Black Presidential Politics in America
A Strategic Approach
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This book focuses exclusively on the question of how Blacks have used presidential elections to exercise political influence. Setting forth the argument that Blacks use the electoral system differently from other groups to achieve their social, political, and economic goals, the work analyzes the tactics employed. It looks at Black participation in the politics of the primaries, party conventions, and the general elections, showing that what happens is the result of both traditional behind-the-scenes bargaining (dependent leverage) and the more recent direct entry of Blacks into the presidential selection process as candidates (independent leverage).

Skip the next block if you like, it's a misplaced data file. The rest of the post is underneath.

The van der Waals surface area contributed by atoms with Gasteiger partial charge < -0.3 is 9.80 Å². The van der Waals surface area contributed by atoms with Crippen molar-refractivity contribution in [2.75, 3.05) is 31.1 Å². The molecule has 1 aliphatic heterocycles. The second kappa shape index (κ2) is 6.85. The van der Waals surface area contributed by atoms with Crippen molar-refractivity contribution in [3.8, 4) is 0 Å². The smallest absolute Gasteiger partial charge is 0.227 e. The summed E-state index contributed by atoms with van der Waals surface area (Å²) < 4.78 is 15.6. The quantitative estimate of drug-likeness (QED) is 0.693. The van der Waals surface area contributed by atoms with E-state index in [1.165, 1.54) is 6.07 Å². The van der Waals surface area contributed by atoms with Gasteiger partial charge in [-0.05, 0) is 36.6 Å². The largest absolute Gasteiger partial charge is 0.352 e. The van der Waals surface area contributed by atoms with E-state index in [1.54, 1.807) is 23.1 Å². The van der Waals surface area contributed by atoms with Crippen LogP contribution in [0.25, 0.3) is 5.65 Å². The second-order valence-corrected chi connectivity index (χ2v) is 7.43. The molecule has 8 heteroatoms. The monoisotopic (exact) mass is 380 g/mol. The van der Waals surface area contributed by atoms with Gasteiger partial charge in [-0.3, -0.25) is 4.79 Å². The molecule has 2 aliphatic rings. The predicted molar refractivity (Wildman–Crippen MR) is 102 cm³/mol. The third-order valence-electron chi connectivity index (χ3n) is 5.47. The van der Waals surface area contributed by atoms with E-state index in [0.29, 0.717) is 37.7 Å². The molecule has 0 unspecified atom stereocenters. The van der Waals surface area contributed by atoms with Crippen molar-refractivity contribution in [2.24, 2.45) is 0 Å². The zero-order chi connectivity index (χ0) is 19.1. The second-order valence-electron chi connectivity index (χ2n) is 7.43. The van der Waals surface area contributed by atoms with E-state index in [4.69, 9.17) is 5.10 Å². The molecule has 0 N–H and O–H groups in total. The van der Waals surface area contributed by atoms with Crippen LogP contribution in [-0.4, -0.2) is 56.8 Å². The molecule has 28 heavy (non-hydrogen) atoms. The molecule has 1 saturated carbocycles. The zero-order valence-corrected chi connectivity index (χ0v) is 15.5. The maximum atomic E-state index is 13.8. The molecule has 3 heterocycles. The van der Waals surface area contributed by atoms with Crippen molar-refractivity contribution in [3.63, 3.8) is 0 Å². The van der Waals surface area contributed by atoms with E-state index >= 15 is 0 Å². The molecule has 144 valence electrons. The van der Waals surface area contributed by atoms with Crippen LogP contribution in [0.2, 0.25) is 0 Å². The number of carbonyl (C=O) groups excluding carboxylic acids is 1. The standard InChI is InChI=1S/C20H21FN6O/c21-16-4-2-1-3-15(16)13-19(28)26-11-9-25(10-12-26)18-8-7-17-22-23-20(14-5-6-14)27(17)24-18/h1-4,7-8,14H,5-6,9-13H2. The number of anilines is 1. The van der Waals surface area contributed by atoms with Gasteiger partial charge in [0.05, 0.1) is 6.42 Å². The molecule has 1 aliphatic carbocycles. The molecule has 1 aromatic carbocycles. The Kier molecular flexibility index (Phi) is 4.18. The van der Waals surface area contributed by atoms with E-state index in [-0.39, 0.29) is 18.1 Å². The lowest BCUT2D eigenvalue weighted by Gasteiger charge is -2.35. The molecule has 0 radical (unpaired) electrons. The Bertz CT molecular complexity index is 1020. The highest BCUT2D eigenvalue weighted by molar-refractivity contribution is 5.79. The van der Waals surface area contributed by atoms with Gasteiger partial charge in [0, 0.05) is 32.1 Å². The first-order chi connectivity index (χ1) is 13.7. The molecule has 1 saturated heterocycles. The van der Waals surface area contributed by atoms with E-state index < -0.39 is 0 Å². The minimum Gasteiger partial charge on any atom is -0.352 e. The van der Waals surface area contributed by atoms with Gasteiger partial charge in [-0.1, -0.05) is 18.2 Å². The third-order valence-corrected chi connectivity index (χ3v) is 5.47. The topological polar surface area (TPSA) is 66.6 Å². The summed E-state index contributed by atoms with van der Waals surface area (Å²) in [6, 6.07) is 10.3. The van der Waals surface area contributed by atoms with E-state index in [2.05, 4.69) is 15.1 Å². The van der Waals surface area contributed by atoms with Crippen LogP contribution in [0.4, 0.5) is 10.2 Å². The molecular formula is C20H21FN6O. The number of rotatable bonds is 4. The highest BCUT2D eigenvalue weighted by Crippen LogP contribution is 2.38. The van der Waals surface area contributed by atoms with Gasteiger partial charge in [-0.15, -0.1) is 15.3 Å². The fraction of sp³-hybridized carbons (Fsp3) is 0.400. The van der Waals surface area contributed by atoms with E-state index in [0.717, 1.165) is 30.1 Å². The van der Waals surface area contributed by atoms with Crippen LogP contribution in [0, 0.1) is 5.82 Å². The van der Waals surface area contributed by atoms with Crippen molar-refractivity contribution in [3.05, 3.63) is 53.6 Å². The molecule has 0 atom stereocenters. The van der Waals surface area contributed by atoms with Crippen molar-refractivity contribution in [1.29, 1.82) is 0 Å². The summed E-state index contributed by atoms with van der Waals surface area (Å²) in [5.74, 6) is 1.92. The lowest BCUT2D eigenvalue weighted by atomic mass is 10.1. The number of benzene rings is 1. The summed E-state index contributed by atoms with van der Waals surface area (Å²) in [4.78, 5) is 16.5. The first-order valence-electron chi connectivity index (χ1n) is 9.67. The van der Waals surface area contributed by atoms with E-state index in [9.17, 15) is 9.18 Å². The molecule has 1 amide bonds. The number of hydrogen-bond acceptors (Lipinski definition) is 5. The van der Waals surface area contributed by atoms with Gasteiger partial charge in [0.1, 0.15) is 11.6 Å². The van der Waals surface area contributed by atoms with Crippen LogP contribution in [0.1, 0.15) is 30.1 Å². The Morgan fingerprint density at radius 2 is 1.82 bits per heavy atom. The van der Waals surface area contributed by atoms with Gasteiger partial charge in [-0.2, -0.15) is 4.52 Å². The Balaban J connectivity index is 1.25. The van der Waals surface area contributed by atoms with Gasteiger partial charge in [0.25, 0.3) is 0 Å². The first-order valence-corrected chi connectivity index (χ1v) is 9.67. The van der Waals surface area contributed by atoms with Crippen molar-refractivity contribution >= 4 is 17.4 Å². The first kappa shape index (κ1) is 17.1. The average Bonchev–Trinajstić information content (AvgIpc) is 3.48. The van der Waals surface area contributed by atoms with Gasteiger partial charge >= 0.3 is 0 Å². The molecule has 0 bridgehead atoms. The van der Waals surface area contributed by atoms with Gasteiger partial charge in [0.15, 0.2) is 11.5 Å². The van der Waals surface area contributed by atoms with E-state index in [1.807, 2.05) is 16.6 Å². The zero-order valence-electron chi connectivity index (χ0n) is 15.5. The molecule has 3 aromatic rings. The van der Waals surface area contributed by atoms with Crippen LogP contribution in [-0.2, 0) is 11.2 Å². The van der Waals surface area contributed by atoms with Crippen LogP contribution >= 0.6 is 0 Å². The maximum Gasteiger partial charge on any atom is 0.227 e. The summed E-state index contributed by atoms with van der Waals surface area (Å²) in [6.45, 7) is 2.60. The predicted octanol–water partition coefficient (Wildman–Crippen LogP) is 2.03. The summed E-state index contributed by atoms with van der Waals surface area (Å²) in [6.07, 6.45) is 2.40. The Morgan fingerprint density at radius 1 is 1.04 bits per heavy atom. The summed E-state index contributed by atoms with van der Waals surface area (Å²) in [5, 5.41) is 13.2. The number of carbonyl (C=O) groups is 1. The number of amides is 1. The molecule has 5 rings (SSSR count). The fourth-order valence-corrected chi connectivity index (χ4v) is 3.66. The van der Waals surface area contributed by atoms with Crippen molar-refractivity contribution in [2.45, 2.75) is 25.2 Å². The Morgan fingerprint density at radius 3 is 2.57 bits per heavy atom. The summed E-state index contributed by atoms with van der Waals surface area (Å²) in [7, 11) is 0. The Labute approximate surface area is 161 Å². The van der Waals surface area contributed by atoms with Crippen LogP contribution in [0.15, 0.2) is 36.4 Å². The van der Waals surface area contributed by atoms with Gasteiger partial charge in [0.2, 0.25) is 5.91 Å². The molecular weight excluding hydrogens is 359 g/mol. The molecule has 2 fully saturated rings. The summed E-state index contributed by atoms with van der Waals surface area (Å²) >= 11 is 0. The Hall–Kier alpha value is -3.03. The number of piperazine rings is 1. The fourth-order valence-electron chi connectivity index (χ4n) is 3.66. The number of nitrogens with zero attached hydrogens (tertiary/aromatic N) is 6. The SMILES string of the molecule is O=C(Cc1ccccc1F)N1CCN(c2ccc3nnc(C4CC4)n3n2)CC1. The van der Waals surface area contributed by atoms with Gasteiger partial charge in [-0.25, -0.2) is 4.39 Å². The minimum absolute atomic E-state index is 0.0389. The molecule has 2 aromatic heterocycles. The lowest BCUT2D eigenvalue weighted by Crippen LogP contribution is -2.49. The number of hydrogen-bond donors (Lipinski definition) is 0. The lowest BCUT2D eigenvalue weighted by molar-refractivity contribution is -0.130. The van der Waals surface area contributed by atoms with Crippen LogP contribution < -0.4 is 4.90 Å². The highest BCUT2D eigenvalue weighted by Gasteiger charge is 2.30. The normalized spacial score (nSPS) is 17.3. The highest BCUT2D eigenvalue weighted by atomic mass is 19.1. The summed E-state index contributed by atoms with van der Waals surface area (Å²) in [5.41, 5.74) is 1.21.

Walters deals with the most significant topics in Black politics studies and electoral studies in general: the prospects for Blacks within the Democratic party, the function of Black presidential candidacies, the independent political movement in presidential elections, the impact of conservatism on Black presidential strategies, and the role of Black elected officials in presidential politics. Understanding the activities and objectives of key voting constituencies, such as Blacks, allows one to understand the dynamics of American presidential elections.
Ronald W. Walters is Professor of Political Science at Howard University. He was an active participant in many of the events examined in this work.